Paul Wrigley of Ray White Toronto can see the housing and property industry suffering under the new carbon tax. Costs of building a new house will increase and will eventually affect people renting with increases in weekly rental figures. With talks of interest rate rises and global uncertainty, any activity on a property for sale should be carefully considered
Jonathan Chancellor of propertyobserver.com.au released the following article.
The property development industry’s pursuit of sustainable development practices is years ahead of other industries, yet this has not been rewarded with any government compensation scheme for the carbon tax, the Urban Development Institute of Australia says.
“New home buyers who make a concerted effort to embrace sustainability, such as the purchasing of energy-efficient homes, should not be subject to the effects of a carbon tax,” UDIA national president Peter Sherrie says.
“The carbon tax should not increase the price of energy-efficient new homes, whilst energy-inefficient existing homes remain unaffected.
“New homebuyers should be compensated for the increased costs of new housing resulting from a carbon tax, by a compensation scheme that extends beyond the realm of carbon emissions and rewards sustainable behaviours and practices as a whole.
“The development industry has played a major role in achieving higher levels of environmental sustainability beyond compliance in recent years through nationally recognised sustainability benchmark rating systems,” Mr Sherrie says.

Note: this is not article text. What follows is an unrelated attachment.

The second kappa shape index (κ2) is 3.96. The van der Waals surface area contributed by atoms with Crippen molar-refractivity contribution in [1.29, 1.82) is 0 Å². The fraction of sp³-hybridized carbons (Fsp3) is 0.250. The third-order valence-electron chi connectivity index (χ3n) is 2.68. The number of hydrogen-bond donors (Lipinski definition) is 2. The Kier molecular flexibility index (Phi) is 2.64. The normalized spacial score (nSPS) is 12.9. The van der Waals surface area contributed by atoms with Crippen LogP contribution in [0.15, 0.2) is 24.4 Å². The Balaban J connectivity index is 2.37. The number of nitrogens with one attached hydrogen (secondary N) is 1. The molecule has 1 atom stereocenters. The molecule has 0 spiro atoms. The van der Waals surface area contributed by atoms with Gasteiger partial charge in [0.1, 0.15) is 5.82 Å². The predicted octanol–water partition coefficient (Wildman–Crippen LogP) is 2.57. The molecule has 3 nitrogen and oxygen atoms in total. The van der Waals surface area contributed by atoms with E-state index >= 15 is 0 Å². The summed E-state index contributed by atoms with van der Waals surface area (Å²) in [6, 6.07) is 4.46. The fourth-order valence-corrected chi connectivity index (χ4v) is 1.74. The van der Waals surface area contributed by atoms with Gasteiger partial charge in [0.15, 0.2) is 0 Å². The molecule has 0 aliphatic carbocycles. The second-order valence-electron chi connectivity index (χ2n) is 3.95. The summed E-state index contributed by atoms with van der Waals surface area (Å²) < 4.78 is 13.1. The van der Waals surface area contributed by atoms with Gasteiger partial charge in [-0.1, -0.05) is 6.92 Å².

The government has forgotten about home buyers, according to the Real Estate Institute of Australia (REIA) in its response to the announcement of a new carbon tax.
“The cost of construction of new housing is expected to increase by around $5000 on a new home, according to initial estimates, which can be expected to flow on to the price of existing homes,” says REIA acting president, Pamela Bennett.
“The cost of undertaking renovations for existing homeowners will also increase, with the average kitchen and bathroom renovation to increase by around 2%,” Ms Bennett says.
“When the GST was introduced in July 2000, first home buyers were compensated with the introduction of the first home owner grant.
“Similar compensation to offset the impact on increased costs of building would have been appropriate.”
The government’s proposed carbon tax will hurt homebuyers and small business without any upside for the construction industry, according to Master Builders Australia.
“There is nothing in it for homeowners, small business and the building industry,” says Wilhelm Harnisch, Master Builders Australia chief.
Based on recent independent modelling, the carbon tax is calculated to reduce total building and construction industry output by about 2.5% or $5 billion per annum.
“It is a cascading tax that will flow through the supply chain, adding cost at each point that will hit home buyers and small business,” Mr Harnisch says.
“Renters will also be caught in due course.”
By Jonathan Chancellor
Monday, 11 July 2011